That said, if your vision has changed, there is a problem and you should see an ophthalmologist.

Also you need not vitamin A, but its precursor, beta carotene. Vitamin A builds up in the liver and can cause damage if you over do it. Beta carotene will convert to Vitamin A in the body and the excess beta carotene is easily shed. Way harder to over do it. Look for a beta carotene supplement. Or eat more carrots and sweet potatoes.
Be careful with beta carotene if you are a current or even a past smoker:
https://www.drweil.com/vitamins-supp...beta-carotene/

One of the studies that led to this conclusion was conducted in Finland by the U.S. National Cancer Institute (NCI) and the National Public Health Institute of Finland. It found 18 percent more lung cancers and eight percent more overall deaths among 29,133 male smokers given a supplement containing 20 mg of beta carotene and 50 mg of vitamin E.

A second NCI-funded study found 28 percent more lung cancers and 17 percent more deaths among adults taking supplements of beta-carotene and vitamin E. This study included 14,254 men and women between the ages of 50 and 69 who were smokers or former smokers as well as 4,060 men between 45 and 69 who had been exposed to asbestos at work.

A third study, involving 22,071 male U.S. physicians, 11 percent of them smokers, showed neither benefit nor harm in the group that took beta-carotene.
None of these results suggests that beta-carotene supplements cause lung cancer, but they do indicate that they donít help to prevent it where smoking is a risk factor.
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Old 02-04-2018, 05:08 PM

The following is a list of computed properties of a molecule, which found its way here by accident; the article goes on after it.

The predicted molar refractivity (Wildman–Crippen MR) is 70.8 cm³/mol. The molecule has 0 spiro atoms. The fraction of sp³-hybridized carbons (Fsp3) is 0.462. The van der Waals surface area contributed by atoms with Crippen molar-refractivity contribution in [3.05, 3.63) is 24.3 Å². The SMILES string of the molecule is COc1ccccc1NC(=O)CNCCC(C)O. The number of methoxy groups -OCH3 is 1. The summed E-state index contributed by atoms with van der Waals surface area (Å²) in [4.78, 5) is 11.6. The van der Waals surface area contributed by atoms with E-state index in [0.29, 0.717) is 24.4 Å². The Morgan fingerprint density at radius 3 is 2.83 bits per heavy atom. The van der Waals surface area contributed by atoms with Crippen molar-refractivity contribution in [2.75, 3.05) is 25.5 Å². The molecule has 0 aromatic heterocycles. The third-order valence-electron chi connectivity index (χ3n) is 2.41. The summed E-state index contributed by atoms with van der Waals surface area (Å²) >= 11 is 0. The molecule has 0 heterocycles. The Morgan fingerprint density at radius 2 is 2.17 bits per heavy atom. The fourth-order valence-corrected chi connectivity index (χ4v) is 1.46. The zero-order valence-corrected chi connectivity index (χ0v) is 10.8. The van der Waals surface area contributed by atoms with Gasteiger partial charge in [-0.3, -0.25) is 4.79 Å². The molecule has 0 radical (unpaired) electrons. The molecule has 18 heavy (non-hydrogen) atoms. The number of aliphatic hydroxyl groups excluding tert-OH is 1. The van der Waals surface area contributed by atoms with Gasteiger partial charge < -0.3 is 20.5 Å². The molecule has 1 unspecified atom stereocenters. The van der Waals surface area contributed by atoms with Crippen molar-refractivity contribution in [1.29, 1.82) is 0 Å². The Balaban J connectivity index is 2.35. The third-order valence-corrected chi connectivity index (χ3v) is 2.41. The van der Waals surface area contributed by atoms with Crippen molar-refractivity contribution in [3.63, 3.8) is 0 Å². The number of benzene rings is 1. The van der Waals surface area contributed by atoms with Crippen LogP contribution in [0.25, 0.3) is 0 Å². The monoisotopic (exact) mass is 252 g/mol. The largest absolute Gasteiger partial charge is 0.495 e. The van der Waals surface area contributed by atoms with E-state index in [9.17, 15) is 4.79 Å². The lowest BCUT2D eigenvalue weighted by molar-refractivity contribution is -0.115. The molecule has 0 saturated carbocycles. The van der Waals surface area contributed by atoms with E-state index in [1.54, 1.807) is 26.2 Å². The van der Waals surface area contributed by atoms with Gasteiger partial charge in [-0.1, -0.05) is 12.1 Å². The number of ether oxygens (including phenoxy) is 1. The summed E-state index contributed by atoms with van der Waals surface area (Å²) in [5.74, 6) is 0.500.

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Okay thanks, I can try an eye doctor. I never smoked, so that's probably not the problem I'm guessing.
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Old 02-04-2018, 06:05 PM
 
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My night vision has never been very good. It has always taken me 25 minutes or more for my eyes to adapt to a sudden change in lighting. I have never heard of any generally successful remedy for poor night vision except for cataracts, but that's not always the cause. Usually, you just have to adapt to it. Avoid driving after dark if need be. I do.
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Old 02-04-2018, 07:30 PM
 
Location: Houston, TX
12,665 posts, read 7,067,554 times
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Quote:
Originally Posted by ironpony View Post
Basically when I drive at night I find it harder to see than I use to, and I have to drive slower, cause I'm afraid I'm going to something or afraid a car might come out of the dark, that I won't see coming since I feel my sight of distance isn't as good.

I guess I could go do the doctor about it, but I'm worried, is it just matter of something happening when one gets older? I'm in my early 30s now.
It does without saying to get an eye exam. You probably need glasses or a glasses prescription change. A good anti-reflective coating in your glasses can do wonders in improving night driving. Glare from the headlights of oncoming cars, fluorescent street lights, and other objects can negatively affect your night driving. Photochromic coatings (i.e. Transitions) will not reduce glare at night. It only reduces daytime glare.
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Old 02-04-2018, 08:28 PM
 
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Oh okay. I don't think glare is the problem, things just look darker. But I will get it checked and see...